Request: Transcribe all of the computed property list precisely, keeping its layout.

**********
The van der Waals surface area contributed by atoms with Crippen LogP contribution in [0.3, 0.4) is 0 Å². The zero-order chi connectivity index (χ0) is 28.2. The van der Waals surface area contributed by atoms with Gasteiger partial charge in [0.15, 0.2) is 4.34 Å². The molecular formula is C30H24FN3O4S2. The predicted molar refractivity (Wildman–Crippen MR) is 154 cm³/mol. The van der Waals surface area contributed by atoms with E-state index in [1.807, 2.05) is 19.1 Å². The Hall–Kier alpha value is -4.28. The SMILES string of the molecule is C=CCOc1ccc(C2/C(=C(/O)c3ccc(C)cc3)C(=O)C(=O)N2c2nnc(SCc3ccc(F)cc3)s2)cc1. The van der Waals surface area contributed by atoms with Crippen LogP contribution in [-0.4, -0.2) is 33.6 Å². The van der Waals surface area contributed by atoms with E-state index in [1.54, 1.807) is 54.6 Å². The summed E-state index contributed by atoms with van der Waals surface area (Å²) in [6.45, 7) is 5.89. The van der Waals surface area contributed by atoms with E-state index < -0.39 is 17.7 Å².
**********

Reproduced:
The van der Waals surface area contributed by atoms with Crippen LogP contribution in [0.3, 0.4) is 0 Å². The zero-order chi connectivity index (χ0) is 28.2. The van der Waals surface area contributed by atoms with Gasteiger partial charge in [0.15, 0.2) is 4.34 Å². The molecular formula is C30H24FN3O4S2. The predicted molar refractivity (Wildman–Crippen MR) is 154 cm³/mol. The van der Waals surface area contributed by atoms with E-state index in [1.807, 2.05) is 19.1 Å². The Hall–Kier alpha value is -4.28. The SMILES string of the molecule is C=CCOc1ccc(C2/C(=C(/O)c3ccc(C)cc3)C(=O)C(=O)N2c2nnc(SCc3ccc(F)cc3)s2)cc1. The van der Waals surface area contributed by atoms with Crippen LogP contribution in [-0.4, -0.2) is 33.6 Å². The van der Waals surface area contributed by atoms with E-state index in [1.54, 1.807) is 54.6 Å². The summed E-state index contributed by atoms with van der Waals surface area (Å²) in [6.45, 7) is 5.89. The van der Waals surface area contributed by atoms with E-state index < -0.39 is 17.7 Å².